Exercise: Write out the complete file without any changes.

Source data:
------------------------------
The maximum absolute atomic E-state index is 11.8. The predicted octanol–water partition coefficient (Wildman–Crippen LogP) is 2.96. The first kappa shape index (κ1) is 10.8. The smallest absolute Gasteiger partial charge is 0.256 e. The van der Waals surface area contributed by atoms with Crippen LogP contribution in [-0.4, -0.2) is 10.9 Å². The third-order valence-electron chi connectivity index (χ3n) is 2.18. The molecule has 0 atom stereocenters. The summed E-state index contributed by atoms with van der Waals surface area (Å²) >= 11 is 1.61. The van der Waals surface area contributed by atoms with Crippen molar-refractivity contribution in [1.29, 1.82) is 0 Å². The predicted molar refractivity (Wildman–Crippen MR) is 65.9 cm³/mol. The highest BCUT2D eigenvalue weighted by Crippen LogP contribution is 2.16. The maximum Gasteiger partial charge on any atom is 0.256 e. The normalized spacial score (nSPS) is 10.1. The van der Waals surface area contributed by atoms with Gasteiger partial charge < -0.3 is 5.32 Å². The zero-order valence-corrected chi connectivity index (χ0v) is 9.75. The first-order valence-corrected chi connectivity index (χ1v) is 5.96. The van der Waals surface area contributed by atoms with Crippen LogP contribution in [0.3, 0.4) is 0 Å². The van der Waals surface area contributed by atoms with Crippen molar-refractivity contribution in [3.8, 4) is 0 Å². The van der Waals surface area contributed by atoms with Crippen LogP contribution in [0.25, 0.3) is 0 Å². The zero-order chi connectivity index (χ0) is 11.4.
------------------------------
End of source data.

The maximum absolute atomic E-state index is 11.8. The predicted octanol–water partition coefficient (Wildman–Crippen LogP) is 2.96. The first kappa shape index (κ1) is 10.8. The smallest absolute Gasteiger partial charge is 0.256 e. The van der Waals surface area contributed by atoms with Crippen LogP contribution in [-0.4, -0.2) is 10.9 Å². The third-order valence-electron chi connectivity index (χ3n) is 2.18. The molecule has 0 atom stereocenters. The summed E-state index contributed by atoms with van der Waals surface area (Å²) >= 11 is 1.61. The van der Waals surface area contributed by atoms with Crippen molar-refractivity contribution in [1.29, 1.82) is 0 Å². The predicted molar refractivity (Wildman–Crippen MR) is 65.9 cm³/mol. The highest BCUT2D eigenvalue weighted by Crippen LogP contribution is 2.16. The maximum Gasteiger partial charge on any atom is 0.256 e. The normalized spacial score (nSPS) is 10.1. The van der Waals surface area contributed by atoms with Gasteiger partial charge < -0.3 is 5.32 Å². The zero-order valence-corrected chi connectivity index (χ0v) is 9.75. The first-order valence-corrected chi connectivity index (χ1v) is 5.96. The van der Waals surface area contributed by atoms with Crippen LogP contribution in [0.3, 0.4) is 0 Å². The van der Waals surface area contributed by atoms with Crippen molar-refractivity contribution in [3.8, 4) is 0 Å². The van der Waals surface area contributed by atoms with Crippen LogP contribution in [0.25, 0.3) is 0 Å². The zero-order chi connectivity index (χ0) is 11.4.